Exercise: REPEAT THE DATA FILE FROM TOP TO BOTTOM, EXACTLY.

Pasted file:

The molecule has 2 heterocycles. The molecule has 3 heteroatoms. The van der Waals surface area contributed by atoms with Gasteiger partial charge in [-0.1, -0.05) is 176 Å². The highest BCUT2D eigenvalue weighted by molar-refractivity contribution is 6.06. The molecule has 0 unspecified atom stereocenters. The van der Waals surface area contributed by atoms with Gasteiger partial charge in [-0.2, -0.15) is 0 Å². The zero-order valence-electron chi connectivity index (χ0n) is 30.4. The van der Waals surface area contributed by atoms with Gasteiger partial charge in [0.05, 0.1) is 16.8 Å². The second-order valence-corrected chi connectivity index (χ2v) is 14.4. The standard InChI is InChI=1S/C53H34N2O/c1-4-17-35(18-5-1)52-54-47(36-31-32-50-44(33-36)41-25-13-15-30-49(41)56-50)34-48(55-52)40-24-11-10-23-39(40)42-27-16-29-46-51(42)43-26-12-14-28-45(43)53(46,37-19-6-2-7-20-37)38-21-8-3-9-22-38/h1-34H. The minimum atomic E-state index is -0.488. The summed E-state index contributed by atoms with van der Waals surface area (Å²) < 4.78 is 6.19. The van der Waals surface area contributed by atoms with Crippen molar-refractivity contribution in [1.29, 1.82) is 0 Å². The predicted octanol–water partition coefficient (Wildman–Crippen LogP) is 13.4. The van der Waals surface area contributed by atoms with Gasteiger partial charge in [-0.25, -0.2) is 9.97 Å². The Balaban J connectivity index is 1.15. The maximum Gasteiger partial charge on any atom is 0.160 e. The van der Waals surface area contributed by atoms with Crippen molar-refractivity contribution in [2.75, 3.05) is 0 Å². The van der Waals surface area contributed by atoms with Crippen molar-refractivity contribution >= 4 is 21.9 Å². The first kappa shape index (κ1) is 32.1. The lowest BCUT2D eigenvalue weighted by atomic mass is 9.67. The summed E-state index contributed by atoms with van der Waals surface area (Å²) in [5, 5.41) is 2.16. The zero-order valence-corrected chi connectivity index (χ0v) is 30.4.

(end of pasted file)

The molecule has 2 heterocycles. The molecule has 3 heteroatoms. The van der Waals surface area contributed by atoms with Gasteiger partial charge in [-0.1, -0.05) is 176 Å². The highest BCUT2D eigenvalue weighted by molar-refractivity contribution is 6.06. The molecule has 0 unspecified atom stereocenters. The van der Waals surface area contributed by atoms with Gasteiger partial charge in [-0.2, -0.15) is 0 Å². The zero-order valence-electron chi connectivity index (χ0n) is 30.4. The van der Waals surface area contributed by atoms with Gasteiger partial charge in [0.05, 0.1) is 16.8 Å². The second-order valence-corrected chi connectivity index (χ2v) is 14.4. The standard InChI is InChI=1S/C53H34N2O/c1-4-17-35(18-5-1)52-54-47(36-31-32-50-44(33-36)41-25-13-15-30-49(41)56-50)34-48(55-52)40-24-11-10-23-39(40)42-27-16-29-46-51(42)43-26-12-14-28-45(43)53(46,37-19-6-2-7-20-37)38-21-8-3-9-22-38/h1-34H. The minimum atomic E-state index is -0.488. The summed E-state index contributed by atoms with van der Waals surface area (Å²) < 4.78 is 6.19. The van der Waals surface area contributed by atoms with Crippen molar-refractivity contribution in [1.29, 1.82) is 0 Å². The predicted octanol–water partition coefficient (Wildman–Crippen LogP) is 13.4. The van der Waals surface area contributed by atoms with Gasteiger partial charge in [-0.25, -0.2) is 9.97 Å². The Balaban J connectivity index is 1.15. The maximum Gasteiger partial charge on any atom is 0.160 e. The van der Waals surface area contributed by atoms with Crippen molar-refractivity contribution in [2.75, 3.05) is 0 Å². The van der Waals surface area contributed by atoms with Crippen molar-refractivity contribution >= 4 is 21.9 Å². The first kappa shape index (κ1) is 32.1. The lowest BCUT2D eigenvalue weighted by atomic mass is 9.67. The summed E-state index contributed by atoms with van der Waals surface area (Å²) in [5, 5.41) is 2.16. The zero-order valence-corrected chi connectivity index (χ0v) is 30.4.